Is the European Welfare State Really More Expensive? [E-Book]: Indicators on Social Spending, 1980-2012; and a Manual to the OECD Social Expenditure Database (SOCX) / Willem Adema, Pauline Fron and Maxime Ladaique
Adema, Willem.
Fron, Pauline. / Ladaique, Maxime.
Paris : OECD Publishing, 2011
131 p. ; 21 x 29.7cm.
englisch
10.1787/5kg2d2d4pbf0-en
OECD Social, Employment and Migration Working Papers ; 124
Social Issues/Migration/Health
Full Text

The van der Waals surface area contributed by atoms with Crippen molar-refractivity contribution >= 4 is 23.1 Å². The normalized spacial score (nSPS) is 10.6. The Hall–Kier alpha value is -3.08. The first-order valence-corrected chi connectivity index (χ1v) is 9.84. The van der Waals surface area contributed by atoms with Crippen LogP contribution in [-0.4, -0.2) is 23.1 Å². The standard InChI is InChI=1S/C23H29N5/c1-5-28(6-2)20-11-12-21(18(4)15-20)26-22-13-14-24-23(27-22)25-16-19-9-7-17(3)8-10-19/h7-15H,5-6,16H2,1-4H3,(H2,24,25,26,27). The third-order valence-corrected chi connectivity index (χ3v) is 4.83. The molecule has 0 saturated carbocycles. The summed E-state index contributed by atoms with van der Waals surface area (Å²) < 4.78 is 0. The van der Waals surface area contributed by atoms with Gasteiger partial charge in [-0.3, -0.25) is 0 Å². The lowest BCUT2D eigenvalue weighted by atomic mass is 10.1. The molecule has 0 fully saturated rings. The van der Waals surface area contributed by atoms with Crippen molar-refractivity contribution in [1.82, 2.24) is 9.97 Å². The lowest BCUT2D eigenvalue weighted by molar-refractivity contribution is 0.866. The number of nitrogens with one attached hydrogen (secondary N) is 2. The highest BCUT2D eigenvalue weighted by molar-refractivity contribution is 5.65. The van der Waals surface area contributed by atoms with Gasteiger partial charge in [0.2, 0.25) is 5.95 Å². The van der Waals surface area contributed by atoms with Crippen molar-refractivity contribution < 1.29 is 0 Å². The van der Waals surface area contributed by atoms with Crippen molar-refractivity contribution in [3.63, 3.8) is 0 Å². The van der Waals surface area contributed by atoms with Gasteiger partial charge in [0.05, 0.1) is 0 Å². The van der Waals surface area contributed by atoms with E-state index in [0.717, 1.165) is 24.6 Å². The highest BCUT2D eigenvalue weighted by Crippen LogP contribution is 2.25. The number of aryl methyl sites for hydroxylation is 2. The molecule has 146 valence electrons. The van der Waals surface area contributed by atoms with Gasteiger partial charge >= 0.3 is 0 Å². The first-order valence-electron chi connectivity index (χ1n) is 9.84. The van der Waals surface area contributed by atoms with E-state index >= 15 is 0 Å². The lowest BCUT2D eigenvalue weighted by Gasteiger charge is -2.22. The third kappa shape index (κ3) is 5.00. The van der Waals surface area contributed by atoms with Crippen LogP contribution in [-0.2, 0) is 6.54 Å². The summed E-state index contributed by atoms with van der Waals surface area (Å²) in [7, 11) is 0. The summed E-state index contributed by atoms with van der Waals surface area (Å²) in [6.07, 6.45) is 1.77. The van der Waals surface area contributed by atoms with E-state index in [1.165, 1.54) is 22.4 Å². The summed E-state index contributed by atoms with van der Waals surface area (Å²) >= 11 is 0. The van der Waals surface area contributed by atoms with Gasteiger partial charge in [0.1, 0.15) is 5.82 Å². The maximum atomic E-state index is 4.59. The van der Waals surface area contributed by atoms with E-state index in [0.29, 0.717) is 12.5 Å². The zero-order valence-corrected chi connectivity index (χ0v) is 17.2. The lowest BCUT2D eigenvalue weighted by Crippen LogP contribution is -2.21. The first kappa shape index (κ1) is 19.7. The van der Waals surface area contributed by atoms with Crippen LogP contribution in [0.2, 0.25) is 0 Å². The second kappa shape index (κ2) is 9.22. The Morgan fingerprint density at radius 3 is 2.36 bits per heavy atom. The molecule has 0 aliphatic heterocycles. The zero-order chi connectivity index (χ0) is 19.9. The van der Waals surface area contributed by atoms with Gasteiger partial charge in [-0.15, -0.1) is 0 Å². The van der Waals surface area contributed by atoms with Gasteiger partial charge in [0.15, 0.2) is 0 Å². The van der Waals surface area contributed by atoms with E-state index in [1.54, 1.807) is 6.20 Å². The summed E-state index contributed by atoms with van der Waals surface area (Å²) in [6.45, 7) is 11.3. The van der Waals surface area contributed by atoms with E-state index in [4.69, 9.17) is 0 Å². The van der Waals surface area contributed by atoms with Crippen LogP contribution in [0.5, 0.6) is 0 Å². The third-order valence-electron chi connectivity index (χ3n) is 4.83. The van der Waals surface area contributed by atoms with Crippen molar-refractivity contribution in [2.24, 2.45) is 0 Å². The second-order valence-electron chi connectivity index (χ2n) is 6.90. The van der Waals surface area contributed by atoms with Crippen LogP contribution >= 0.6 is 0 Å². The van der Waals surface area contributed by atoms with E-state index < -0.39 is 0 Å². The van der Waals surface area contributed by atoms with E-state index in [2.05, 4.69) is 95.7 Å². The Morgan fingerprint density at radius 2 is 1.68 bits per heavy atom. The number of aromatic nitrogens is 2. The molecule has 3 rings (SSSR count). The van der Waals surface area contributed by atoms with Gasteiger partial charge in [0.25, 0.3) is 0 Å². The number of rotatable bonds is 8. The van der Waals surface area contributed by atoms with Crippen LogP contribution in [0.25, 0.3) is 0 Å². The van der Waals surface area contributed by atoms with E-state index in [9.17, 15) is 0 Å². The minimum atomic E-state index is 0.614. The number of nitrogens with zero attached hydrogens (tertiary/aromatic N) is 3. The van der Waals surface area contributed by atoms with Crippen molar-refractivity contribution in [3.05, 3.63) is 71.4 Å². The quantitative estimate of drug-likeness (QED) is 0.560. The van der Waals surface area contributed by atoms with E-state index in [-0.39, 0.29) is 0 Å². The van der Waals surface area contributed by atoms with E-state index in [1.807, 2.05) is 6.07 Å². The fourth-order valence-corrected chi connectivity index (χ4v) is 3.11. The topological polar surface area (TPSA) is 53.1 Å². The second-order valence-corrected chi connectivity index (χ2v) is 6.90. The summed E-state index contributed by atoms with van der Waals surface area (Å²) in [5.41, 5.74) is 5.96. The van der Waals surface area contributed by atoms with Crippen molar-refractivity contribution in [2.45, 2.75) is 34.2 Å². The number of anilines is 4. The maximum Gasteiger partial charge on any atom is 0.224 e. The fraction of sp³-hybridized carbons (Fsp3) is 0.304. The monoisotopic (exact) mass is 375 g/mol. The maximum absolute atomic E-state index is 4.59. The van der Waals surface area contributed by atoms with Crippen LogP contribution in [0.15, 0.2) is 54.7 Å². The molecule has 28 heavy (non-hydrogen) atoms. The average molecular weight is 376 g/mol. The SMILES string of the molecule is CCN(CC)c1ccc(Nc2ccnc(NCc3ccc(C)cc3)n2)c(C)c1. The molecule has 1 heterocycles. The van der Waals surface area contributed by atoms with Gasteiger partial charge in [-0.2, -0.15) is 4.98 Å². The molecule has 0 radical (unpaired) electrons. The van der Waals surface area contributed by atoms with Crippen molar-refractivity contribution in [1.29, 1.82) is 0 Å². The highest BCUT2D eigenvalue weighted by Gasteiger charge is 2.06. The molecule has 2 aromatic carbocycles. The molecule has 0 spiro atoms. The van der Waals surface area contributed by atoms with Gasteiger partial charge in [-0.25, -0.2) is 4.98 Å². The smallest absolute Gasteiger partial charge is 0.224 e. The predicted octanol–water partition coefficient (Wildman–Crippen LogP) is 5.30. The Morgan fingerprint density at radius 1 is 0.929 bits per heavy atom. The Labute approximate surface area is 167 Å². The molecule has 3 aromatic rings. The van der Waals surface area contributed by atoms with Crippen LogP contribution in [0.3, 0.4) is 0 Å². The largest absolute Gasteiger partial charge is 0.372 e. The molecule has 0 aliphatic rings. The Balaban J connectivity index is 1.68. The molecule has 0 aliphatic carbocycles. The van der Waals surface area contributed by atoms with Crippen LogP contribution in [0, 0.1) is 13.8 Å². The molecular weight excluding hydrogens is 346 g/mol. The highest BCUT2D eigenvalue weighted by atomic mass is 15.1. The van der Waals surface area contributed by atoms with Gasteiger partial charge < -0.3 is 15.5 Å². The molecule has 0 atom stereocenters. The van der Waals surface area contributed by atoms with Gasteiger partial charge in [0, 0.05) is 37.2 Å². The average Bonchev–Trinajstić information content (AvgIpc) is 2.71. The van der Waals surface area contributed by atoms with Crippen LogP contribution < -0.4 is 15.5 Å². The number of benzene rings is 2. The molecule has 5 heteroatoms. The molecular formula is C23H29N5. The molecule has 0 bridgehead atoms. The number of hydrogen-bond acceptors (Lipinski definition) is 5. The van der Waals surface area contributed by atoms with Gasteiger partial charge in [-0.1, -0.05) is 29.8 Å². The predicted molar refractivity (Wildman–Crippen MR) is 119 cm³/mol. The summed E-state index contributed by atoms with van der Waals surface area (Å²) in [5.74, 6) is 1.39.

Part I of this paper first presents information on trends and composition of social expenditure as in the OECD Social Expenditure database for the years 1980 – 2007. Over this period, public social expenditure as a percentage of GDP, on average across OECD, increased from 15.6% to 19.2%. Public pension spending (6.4% of GDP) and public health expenditure (5.8% of GDP) are the largest social spending items. Part I also presents social expenditure indicators that account for the effects of the tax system as well as indicators on private social expenditure. Including both of these features alters country rankings by level of social spending and leads to a convergence of spending-to-GDP ratios across countries. Based on this broader measure net total social expenditure as a percent of GDP at factor costs in 2007 was highest in France and Belgium, at 30% of GDP, and between 22 and 28% of GDP in Austria, Canada, Denmark, Finland, Italy, Japan, the Netherlands, Portugal, the United Kingdom and the United States. Part II of this paper presents the OECD SOCX Manual. It starts with a discussion of methodological, classification and data issues regarding the gross spending items as in SOCX. It also looks at the methodological aspects of measuring net social expenditure, and presents information on how relevant estimates were derived. Accounting for the effect of the tax system and private social expenditure leads to greater similarity in social expenditure-to-GDP ratios across countries and to a reassessment of the magnitude of welfare states. After accounting for the impact of taxation and private benefits, social expenditure amounts to over 30% of GDP at factor cost in Belgium and France; social expenditure also ranges within a few percentage points of each other in Austria, Canada, Denmark, Finland, Italy, Japan, the Netherlands, Portugal, the United Kingdom and the United States.